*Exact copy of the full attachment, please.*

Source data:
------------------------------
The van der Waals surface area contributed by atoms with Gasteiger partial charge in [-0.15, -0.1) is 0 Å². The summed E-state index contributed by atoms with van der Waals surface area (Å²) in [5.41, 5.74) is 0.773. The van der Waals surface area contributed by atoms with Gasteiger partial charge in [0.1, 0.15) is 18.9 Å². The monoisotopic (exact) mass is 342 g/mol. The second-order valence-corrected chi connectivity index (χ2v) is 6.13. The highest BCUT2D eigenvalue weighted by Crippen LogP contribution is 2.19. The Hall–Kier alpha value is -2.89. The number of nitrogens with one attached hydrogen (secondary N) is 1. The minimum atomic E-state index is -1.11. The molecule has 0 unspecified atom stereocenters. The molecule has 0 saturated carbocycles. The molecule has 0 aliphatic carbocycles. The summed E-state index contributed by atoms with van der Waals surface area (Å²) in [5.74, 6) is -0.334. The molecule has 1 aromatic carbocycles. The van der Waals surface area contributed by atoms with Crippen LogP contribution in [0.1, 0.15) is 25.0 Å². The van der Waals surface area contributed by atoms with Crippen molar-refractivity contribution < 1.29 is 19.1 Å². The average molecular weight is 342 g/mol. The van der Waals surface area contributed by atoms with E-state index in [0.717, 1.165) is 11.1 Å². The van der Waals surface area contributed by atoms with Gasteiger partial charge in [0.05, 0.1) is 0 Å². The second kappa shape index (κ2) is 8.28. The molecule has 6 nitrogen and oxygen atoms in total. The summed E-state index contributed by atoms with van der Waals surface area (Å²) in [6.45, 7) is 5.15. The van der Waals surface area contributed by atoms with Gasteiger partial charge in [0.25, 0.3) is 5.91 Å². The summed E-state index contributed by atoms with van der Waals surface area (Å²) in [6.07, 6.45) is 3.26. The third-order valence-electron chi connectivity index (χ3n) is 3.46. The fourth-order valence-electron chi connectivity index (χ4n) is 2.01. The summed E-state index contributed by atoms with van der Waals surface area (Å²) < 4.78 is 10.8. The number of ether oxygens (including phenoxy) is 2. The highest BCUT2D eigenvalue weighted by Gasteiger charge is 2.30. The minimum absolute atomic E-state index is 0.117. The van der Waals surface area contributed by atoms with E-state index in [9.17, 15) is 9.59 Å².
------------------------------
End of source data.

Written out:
The van der Waals surface area contributed by atoms with Gasteiger partial charge in [-0.15, -0.1) is 0 Å². The summed E-state index contributed by atoms with van der Waals surface area (Å²) in [5.41, 5.74) is 0.773. The van der Waals surface area contributed by atoms with Gasteiger partial charge in [0.1, 0.15) is 18.9 Å². The monoisotopic (exact) mass is 342 g/mol. The second-order valence-corrected chi connectivity index (χ2v) is 6.13. The highest BCUT2D eigenvalue weighted by Crippen LogP contribution is 2.19. The Hall–Kier alpha value is -2.89. The number of nitrogens with one attached hydrogen (secondary N) is 1. The minimum atomic E-state index is -1.11. The molecule has 0 unspecified atom stereocenters. The molecule has 0 saturated carbocycles. The molecule has 0 aliphatic carbocycles. The summed E-state index contributed by atoms with van der Waals surface area (Å²) in [5.74, 6) is -0.334. The molecule has 1 aromatic carbocycles. The van der Waals surface area contributed by atoms with Crippen LogP contribution in [0.1, 0.15) is 25.0 Å². The van der Waals surface area contributed by atoms with Crippen molar-refractivity contribution < 1.29 is 19.1 Å². The average molecular weight is 342 g/mol. The van der Waals surface area contributed by atoms with E-state index in [0.717, 1.165) is 11.1 Å². The van der Waals surface area contributed by atoms with Gasteiger partial charge in [0.05, 0.1) is 0 Å². The second kappa shape index (κ2) is 8.28. The molecule has 6 nitrogen and oxygen atoms in total. The summed E-state index contributed by atoms with van der Waals surface area (Å²) in [6.45, 7) is 5.15. The van der Waals surface area contributed by atoms with Gasteiger partial charge in [0.25, 0.3) is 5.91 Å². The summed E-state index contributed by atoms with van der Waals surface area (Å²) in [6.07, 6.45) is 3.26. The third-order valence-electron chi connectivity index (χ3n) is 3.46. The fourth-order valence-electron chi connectivity index (χ4n) is 2.01. The summed E-state index contributed by atoms with van der Waals surface area (Å²) < 4.78 is 10.8. The number of ether oxygens (including phenoxy) is 2. The highest BCUT2D eigenvalue weighted by Gasteiger charge is 2.30. The minimum absolute atomic E-state index is 0.117. The van der Waals surface area contributed by atoms with E-state index in [9.17, 15) is 9.59 Å².